Cross-border M&A is on the rise and corporates are looking to Asia, according to Reed Smith’s report Wired Up: The convergence of technology, media and entertainment
TME companies in search of growth are increasingly crossing borders, with a decisive majority of survey respondents (57%) saying that their next acquisition is likely to be outside their home market.
Of those businesses in search of cross-border opportunities, 37% say they are most likely to target Asia-Pacific, followed by Western Europe (23%) and North America (17%).
And as regulatory uncertainty strains dealmaking enthusiasm in Europe, interest in Asian targets looks set to rise further.
“Media and technology platforms have long transcended national borders, and the ability to reach global audiences has driven the need for technology companies to build out cross-border platforms,” says Herb Kozlov. “There is a rush to obtain toehold positions in important and emerging markets,” he adds.
Technology M&A into Asia already hit US$14.5bn in Q1 2015, 8% higher compared to Q1 2014. China leads the pack with US$10bn, a year-on-year increase of 20% in deal value and 16% in deal volume at 51 deals in Q1. The deal pipeline into Asia is going to remain busy as recent deals such as US-based KKR’s investment into China-based B2B platform Youxin Hulian Information Technology give positive signals to investors and large online companies such as mobile game developer China Mobile Games and Entertainment are looking for joint ventures with US companies.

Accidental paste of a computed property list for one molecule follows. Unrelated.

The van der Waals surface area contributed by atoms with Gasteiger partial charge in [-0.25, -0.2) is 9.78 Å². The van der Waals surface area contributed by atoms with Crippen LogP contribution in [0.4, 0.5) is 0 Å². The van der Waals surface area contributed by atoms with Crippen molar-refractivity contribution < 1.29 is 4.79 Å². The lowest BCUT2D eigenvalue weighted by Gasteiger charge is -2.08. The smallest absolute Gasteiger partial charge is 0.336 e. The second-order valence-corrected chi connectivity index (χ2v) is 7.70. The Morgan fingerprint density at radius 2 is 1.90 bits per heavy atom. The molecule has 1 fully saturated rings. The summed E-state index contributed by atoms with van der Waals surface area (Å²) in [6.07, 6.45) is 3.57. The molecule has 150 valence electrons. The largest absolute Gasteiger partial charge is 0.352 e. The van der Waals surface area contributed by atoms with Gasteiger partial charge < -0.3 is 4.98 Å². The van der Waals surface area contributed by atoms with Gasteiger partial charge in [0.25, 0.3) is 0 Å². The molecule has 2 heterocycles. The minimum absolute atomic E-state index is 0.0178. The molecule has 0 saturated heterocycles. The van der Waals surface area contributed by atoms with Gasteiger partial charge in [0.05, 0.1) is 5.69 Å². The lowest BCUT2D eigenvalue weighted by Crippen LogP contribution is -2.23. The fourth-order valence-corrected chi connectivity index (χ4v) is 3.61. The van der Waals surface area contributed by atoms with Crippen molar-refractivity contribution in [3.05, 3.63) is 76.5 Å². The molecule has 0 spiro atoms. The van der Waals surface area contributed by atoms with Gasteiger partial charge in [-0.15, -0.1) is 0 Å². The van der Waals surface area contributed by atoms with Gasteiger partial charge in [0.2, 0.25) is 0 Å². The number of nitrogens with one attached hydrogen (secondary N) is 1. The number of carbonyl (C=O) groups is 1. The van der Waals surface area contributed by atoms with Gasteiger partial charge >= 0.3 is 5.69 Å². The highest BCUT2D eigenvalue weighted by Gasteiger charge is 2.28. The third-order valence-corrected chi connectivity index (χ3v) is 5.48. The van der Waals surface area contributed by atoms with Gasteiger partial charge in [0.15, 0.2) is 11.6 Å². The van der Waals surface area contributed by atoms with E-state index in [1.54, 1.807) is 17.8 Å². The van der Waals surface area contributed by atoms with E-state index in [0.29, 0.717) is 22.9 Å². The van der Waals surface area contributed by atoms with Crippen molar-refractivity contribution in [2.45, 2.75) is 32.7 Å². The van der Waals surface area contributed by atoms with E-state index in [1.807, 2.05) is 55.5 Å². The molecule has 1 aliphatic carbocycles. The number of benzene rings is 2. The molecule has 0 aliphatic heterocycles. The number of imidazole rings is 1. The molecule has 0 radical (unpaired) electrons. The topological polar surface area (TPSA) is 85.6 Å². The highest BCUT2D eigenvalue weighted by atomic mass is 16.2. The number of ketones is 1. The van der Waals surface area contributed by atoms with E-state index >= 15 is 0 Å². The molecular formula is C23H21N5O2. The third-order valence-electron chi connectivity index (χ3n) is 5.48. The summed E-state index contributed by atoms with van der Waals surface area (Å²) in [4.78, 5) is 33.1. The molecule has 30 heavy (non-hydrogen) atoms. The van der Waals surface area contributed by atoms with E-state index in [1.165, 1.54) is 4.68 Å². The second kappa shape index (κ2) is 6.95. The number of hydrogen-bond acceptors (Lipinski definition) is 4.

On the other hand, foreign companies looking to do deals in the US are getting increasingly frustrated as the market favours sellers and places much of the regulatory burden on the buyer. In addition, there are further strategic and regulatory hurdles to overcome.
“For non-US companies making acquisitions in the US, there is an increased emphasis on advance planning for tax strategies, including transfer pricing and opportunities to locate IP off-shore,” says Herb Kozlov, Global Corporate Head, Reed Smith. “Non-US buyers also need to consider the increased scrutiny of the US government on sensitive technology and data transfers, and the possibility that CFIUS review and approval may be required.”
However, there are steps companies can take to help deals proceed smoothly. For instance, companies can better position themselves against regulatory changes by being more involved in public affairs or trade associations. Also, products and services can be structured so they can adjust to changes quickly, for example in data protection laws. While cross-border deals often come with additional challenges, savvy companies can plan accordingly and make the right connections.